68 Head, neck – from common carotid, subclavian. R common carotid arises from brachiocephalic. R, L common carotid branch into external, internal carotid.


70 Shoulder, upper limbs – from subclavian. Axillary artery – near armpit. Continues down arm as brachial artery; divides into ulnar, radial arteries.


72 Veins Head, face veins – blood drained into R, L external jugular. Merge with subclavian veins  internal jugular  brachiocephalic vein  superior vena cava.


74 Upper limbs – ulnar, radial vein  brachial vein  axillary vein. Major superficial arm veins – basilic (forearm to middle of upper arm), cephalic (wrist to shoulder), median cubital vein (where blood is drawn).


76 Inferior vena cava – longest vein in body – great saphenous vein, joins with femoral vein. Abdomen – hepatic portal system – blood from capillaries of digestive tract to liver only. Dumps blood into superior, inferior mesenteric veins.


78 Diseases 1 Congestive heart failure – can’t pump blood to body. Bad circulation to body  increased pressure, fluid leaking in lungs. Caused by damage to cardiac muscle. Symptoms – shortness of breath, swelling in lower legs.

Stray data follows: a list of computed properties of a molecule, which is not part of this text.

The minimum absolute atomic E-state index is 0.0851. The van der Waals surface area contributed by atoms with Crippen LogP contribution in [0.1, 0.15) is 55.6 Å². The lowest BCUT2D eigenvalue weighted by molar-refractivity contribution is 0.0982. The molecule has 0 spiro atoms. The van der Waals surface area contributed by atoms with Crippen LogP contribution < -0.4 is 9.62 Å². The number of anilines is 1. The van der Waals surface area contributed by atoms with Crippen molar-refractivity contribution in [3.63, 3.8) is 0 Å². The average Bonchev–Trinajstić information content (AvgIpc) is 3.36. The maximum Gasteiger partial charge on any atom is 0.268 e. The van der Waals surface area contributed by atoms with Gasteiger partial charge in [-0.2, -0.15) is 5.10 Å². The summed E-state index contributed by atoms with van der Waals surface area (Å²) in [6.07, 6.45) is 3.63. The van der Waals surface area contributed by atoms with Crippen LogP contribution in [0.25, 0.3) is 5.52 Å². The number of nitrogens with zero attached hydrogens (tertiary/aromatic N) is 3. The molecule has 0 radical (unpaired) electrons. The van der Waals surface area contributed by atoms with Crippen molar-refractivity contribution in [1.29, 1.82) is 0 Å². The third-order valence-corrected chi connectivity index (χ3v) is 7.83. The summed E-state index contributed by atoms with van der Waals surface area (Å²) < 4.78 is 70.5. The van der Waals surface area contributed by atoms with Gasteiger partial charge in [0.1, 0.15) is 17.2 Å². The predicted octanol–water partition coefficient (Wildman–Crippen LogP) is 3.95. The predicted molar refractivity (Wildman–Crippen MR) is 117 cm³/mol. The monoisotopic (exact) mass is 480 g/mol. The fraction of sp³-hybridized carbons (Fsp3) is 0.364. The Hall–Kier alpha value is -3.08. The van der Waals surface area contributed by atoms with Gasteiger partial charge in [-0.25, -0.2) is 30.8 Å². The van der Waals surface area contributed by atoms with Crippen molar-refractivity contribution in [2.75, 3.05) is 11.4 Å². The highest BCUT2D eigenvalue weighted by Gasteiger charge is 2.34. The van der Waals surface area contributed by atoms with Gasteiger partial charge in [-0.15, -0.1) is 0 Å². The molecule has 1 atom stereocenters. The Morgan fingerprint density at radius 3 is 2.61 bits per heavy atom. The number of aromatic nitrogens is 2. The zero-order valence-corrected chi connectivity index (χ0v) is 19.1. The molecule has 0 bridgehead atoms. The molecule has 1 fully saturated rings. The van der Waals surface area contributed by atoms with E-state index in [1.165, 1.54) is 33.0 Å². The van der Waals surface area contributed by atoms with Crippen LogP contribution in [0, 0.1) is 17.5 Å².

80 2 Hypertension – increase in blood pressure. Due to narrowing of blood vessels (atherosclerosis) or hardening of vessels (arteriosclerosis)


82 3 Endocarditis – infection of lining of heart due to bacterial infection. Can cause embolus (blood clot) 4 Aneurysm – sac formation in vessel or heart chamber; can produce tear in vessel (hemorrhage)


Download ppt "The Cardiovascular System. Structure of the heart Pericardium – encloses heart. Visceral pericardium – inner layer; parietal – outer layer. Wall of heart."

Similar presentations

Ads by Google